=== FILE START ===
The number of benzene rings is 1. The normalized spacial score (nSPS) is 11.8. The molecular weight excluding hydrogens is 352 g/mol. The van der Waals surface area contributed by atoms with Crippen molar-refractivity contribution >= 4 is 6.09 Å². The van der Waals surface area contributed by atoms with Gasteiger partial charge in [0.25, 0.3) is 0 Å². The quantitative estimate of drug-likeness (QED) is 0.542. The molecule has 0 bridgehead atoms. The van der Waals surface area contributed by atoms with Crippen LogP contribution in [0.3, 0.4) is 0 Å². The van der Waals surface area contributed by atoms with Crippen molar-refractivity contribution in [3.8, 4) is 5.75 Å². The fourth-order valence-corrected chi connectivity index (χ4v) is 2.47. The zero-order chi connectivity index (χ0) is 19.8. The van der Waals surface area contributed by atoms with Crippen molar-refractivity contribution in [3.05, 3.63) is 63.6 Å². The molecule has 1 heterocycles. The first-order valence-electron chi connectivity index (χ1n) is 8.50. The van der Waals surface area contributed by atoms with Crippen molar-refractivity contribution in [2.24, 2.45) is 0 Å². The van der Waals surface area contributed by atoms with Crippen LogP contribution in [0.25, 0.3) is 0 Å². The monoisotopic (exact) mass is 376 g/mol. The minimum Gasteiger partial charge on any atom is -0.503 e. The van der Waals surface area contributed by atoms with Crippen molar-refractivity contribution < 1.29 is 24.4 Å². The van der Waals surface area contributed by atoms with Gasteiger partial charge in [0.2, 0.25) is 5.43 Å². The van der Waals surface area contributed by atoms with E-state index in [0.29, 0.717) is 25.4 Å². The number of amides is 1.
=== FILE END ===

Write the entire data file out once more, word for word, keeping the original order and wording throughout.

The number of benzene rings is 1. The normalized spacial score (nSPS) is 11.8. The molecular weight excluding hydrogens is 352 g/mol. The van der Waals surface area contributed by atoms with Crippen molar-refractivity contribution >= 4 is 6.09 Å². The van der Waals surface area contributed by atoms with Gasteiger partial charge in [0.25, 0.3) is 0 Å². The quantitative estimate of drug-likeness (QED) is 0.542. The molecule has 0 bridgehead atoms. The van der Waals surface area contributed by atoms with Crippen LogP contribution in [0.3, 0.4) is 0 Å². The van der Waals surface area contributed by atoms with Crippen molar-refractivity contribution in [3.8, 4) is 5.75 Å². The fourth-order valence-corrected chi connectivity index (χ4v) is 2.47. The zero-order chi connectivity index (χ0) is 19.8. The van der Waals surface area contributed by atoms with Crippen molar-refractivity contribution in [3.05, 3.63) is 63.6 Å². The molecule has 1 heterocycles. The first-order valence-electron chi connectivity index (χ1n) is 8.50. The van der Waals surface area contributed by atoms with Crippen molar-refractivity contribution in [2.24, 2.45) is 0 Å². The van der Waals surface area contributed by atoms with Crippen LogP contribution in [0.25, 0.3) is 0 Å². The monoisotopic (exact) mass is 376 g/mol. The minimum Gasteiger partial charge on any atom is -0.503 e. The van der Waals surface area contributed by atoms with Crippen molar-refractivity contribution < 1.29 is 24.4 Å². The van der Waals surface area contributed by atoms with Gasteiger partial charge in [0.2, 0.25) is 5.43 Å². The van der Waals surface area contributed by atoms with E-state index in [0.29, 0.717) is 25.4 Å². The number of amides is 1.